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Presidential Polls Update: Obama's Swing-State Margins Holding

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WASHINGTON -- As the presidential campaign enters its final weekend, the polling snapshot remains essentially unchanged. President Barack Obama and Republican presidential nominee Mitt Romney remain essentially deadlocked in most national surveys, but polls in battleground states continue to show Obama with just enough of an edge in states whose electoral votes would add up to more than the 270 needed to win.

With just four days remaining until the vote is counted, poll watchers should be on alert for any developing trends that might signal a late shift in voter preferences. As of this writing, there are a few hints, but none that rise to the level of statistical significance.

The margin separating Obama and Romney in the national polls clearly narrowed following the first presidential debate on Oct. 3. Since the middle of October, however, the HuffPost Pollster poll tracking model, based on all available public polls, has shown a roughly even race for the national popular vote.

Over the past week, the national estimate has tipped to Romney by about a half a percentage point, randomly varying up or down within a range of roughly +/- 0.3 points with each successive update of the model. As of this writing, however, Romney's edge is at the low end of that range. The larger point: the current razor-thin margin is just one-tenth of 1 percentage point different, as of this writing, from what the model estimated on Oct. 16, the day of the second debate.

For the moment, at least, nearly all of the recent national poll releases are showing either a tie or a slight Obama edge. Only two polls -- the Rasmussen automated tracking poll and the last update of the Gallup Daily tracking released before Hurricane Sandy made landfall -- give the edge to Romney. Of course, given the close nature of the race and the margins of sampling error associated with each poll, none of the individual surveys can identify the true leader in the national popular vote with statistical confidence.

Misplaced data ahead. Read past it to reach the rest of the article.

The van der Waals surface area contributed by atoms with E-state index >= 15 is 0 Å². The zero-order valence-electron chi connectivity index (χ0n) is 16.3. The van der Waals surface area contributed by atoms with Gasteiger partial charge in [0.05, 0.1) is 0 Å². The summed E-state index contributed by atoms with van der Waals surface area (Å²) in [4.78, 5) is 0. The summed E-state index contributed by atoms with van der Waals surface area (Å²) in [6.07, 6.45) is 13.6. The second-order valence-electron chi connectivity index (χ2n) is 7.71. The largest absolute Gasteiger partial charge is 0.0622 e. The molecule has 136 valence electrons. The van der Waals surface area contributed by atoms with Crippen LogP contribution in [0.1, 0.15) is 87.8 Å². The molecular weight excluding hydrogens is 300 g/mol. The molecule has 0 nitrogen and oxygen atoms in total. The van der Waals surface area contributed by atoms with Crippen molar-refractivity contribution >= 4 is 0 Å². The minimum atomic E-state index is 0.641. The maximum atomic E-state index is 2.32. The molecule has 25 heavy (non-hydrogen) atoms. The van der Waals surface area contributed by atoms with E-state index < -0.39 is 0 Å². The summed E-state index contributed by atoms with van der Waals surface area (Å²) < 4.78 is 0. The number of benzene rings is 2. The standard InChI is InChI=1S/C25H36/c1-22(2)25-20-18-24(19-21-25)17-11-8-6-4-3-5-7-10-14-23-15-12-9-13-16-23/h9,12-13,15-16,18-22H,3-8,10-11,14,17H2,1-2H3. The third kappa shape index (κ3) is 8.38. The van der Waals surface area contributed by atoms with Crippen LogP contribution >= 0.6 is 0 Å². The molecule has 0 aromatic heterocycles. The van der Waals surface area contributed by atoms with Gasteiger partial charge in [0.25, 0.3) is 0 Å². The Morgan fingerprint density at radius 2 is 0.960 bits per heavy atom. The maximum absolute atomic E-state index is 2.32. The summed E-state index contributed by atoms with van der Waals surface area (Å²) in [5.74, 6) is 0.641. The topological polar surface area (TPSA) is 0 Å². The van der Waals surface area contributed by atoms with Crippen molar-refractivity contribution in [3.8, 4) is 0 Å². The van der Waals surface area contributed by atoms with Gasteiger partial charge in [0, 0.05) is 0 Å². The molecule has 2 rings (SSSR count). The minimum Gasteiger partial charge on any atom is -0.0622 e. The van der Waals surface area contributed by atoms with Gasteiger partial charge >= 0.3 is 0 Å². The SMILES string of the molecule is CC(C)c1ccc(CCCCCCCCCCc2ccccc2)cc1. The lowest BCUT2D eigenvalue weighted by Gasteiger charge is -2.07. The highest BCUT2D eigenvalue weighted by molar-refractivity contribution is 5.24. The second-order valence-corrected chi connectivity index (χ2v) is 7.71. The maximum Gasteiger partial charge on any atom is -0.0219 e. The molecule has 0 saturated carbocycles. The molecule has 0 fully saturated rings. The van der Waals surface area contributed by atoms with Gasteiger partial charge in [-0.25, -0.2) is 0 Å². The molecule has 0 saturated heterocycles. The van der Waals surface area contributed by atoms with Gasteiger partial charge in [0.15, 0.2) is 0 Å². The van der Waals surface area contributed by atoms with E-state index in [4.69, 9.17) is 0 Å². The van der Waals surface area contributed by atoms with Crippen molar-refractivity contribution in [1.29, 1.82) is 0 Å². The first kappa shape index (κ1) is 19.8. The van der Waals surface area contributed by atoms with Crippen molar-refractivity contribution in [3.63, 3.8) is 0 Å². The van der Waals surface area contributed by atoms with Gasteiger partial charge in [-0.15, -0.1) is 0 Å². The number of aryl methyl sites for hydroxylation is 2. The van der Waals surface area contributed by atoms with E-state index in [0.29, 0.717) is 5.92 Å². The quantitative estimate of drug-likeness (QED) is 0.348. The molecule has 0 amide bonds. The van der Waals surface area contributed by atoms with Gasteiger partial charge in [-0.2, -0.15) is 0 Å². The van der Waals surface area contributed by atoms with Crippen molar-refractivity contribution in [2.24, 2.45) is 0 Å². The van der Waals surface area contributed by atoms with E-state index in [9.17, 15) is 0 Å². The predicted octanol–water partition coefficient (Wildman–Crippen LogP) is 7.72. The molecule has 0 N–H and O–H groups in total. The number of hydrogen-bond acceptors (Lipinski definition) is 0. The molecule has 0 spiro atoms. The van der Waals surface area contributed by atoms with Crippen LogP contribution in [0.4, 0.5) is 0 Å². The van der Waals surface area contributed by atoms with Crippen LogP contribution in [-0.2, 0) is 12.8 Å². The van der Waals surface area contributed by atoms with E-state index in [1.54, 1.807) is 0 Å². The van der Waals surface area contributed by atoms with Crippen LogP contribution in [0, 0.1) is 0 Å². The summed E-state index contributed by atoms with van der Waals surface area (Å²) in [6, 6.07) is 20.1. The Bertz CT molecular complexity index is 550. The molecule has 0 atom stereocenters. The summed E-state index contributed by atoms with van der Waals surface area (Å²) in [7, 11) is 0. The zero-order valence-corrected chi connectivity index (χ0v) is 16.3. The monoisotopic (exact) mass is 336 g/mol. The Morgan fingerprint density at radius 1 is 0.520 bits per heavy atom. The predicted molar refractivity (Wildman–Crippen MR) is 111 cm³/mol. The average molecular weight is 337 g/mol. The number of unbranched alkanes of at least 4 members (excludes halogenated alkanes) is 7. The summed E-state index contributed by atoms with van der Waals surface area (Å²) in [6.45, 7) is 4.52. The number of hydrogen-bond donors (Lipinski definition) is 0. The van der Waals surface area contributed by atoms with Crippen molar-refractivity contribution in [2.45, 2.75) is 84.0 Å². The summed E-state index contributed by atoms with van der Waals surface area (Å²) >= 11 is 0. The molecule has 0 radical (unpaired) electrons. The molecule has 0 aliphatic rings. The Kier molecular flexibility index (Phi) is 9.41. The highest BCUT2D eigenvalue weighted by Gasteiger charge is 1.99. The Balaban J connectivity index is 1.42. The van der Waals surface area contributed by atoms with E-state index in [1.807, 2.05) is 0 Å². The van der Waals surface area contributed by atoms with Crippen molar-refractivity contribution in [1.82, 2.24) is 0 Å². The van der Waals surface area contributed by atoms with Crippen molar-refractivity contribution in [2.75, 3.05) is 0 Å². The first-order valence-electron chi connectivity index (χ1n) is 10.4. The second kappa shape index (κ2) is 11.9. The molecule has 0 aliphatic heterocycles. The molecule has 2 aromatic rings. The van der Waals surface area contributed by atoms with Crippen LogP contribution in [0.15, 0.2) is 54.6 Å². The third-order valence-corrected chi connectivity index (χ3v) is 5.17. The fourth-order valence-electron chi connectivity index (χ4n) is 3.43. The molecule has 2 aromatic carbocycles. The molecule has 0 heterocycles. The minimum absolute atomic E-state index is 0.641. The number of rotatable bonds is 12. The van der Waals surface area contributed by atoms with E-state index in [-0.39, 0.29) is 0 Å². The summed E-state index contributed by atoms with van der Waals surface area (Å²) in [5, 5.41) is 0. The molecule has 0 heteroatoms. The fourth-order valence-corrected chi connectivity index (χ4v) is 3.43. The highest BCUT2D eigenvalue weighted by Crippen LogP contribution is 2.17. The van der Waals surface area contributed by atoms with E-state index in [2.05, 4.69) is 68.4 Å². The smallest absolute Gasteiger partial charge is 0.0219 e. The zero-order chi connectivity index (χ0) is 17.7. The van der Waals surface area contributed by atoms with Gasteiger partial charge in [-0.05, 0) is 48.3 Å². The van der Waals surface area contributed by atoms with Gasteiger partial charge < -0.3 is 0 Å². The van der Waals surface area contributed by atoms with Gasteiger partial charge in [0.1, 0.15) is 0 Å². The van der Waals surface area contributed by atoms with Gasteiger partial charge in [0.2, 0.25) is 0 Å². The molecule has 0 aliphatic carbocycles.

2012-11-02-nationalpolls.png

The national popular vote estimate produced by the Pollster tracking model takes pollster "house effects" into account, which means it works to bring the results of individual pollsters into line with industry averages. Thus the presence or absence of polls that consistently lean to Romney (such as the Gallup Daily and Rasmussen tracking) or to Obama (such as the Zogby Internet poll) will not alter the daily estimates, as they might with a simpler average.

We have also entered more than two dozen new polls into the Pollster database over the last 24 hours, most from the key battleground states, but the estimates of the polling snapshot distilled from these surveys looks about the same as it has for the past three weeks. Obama continues to maintain leads of 2 to 4 percentage points in four states -- Ohio, Iowa, Nevada and Wisconsin -- that when combined with other states where he leads by larger margins, add up to 277 electoral votes, just over the 270 needed to win.

2012-11-02-battlegrounds112.png

Four more states representing a total of 55 electoral votes -- Colorado, New Hampshire, Virginia and Florida -- currently show margins of less than 2 percentage points separating the candidates, with all but Florida currently tipping slightly in Obama's favor. To win the election, Romney would need to sweep all four of these states plus either Ohio or both Nevada and Iowa.

Over the past two weeks, the model's estimates have remained reasonably stable, with Obama doing slightly better in most states, as of this writing, compared to what our estimates were showing on Oct. 16 -- but with Romney having gained slightly in two of the most important states, Iowa and Ohio.

Obama's Iowa and Ohio margins remain relatively small, though given the high volume of polls in the past few weeks, the model reports very high statistical confidence that Obama would lead if polls are accurate and all votes were cast today. That statistical confidence does not allow, however, for the possibility that polls might be collectively wrong by enough to reverse these margins, which past history says is a small but real possibility.

The coming weekend will feature the final releases from a long list of prominent pollsters, which will give us our last indication of late trends, should any appear. For the moment, however, the polling snapshot remains mostly the same.

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